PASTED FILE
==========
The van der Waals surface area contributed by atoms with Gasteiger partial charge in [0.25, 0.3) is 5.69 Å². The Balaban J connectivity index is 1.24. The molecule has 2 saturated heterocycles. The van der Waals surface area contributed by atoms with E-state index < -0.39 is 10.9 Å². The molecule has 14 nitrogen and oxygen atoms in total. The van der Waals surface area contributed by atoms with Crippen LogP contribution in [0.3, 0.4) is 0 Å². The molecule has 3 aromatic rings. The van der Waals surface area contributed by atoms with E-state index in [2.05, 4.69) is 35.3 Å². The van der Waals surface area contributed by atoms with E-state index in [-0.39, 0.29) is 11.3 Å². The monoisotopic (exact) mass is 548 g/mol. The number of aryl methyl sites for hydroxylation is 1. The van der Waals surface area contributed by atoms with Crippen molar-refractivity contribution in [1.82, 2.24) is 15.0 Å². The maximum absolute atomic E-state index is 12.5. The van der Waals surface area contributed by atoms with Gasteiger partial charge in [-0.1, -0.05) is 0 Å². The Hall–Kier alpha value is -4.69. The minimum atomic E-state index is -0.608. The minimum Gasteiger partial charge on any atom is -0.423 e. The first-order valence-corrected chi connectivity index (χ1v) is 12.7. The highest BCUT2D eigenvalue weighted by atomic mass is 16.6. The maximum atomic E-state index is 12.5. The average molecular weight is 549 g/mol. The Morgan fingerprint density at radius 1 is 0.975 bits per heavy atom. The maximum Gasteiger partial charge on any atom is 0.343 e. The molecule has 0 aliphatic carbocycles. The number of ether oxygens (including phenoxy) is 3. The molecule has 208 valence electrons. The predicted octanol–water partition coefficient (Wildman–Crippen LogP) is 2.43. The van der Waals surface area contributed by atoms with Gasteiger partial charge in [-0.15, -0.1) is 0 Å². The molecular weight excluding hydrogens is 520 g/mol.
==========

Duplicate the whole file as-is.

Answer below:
The van der Waals surface area contributed by atoms with Gasteiger partial charge in [0.25, 0.3) is 5.69 Å². The Balaban J connectivity index is 1.24. The molecule has 2 saturated heterocycles. The van der Waals surface area contributed by atoms with E-state index < -0.39 is 10.9 Å². The molecule has 14 nitrogen and oxygen atoms in total. The van der Waals surface area contributed by atoms with Crippen LogP contribution in [0.3, 0.4) is 0 Å². The molecule has 3 aromatic rings. The van der Waals surface area contributed by atoms with E-state index in [2.05, 4.69) is 35.3 Å². The van der Waals surface area contributed by atoms with E-state index in [-0.39, 0.29) is 11.3 Å². The monoisotopic (exact) mass is 548 g/mol. The number of aryl methyl sites for hydroxylation is 1. The van der Waals surface area contributed by atoms with Crippen molar-refractivity contribution in [1.82, 2.24) is 15.0 Å². The maximum absolute atomic E-state index is 12.5. The van der Waals surface area contributed by atoms with Gasteiger partial charge in [-0.1, -0.05) is 0 Å². The Hall–Kier alpha value is -4.69. The minimum atomic E-state index is -0.608. The minimum Gasteiger partial charge on any atom is -0.423 e. The first-order valence-corrected chi connectivity index (χ1v) is 12.7. The highest BCUT2D eigenvalue weighted by atomic mass is 16.6. The maximum atomic E-state index is 12.5. The average molecular weight is 549 g/mol. The Morgan fingerprint density at radius 1 is 0.975 bits per heavy atom. The maximum Gasteiger partial charge on any atom is 0.343 e. The molecule has 0 aliphatic carbocycles. The number of ether oxygens (including phenoxy) is 3. The molecule has 208 valence electrons. The predicted octanol–water partition coefficient (Wildman–Crippen LogP) is 2.43. The van der Waals surface area contributed by atoms with Gasteiger partial charge in [-0.15, -0.1) is 0 Å². The molecular weight excluding hydrogens is 520 g/mol.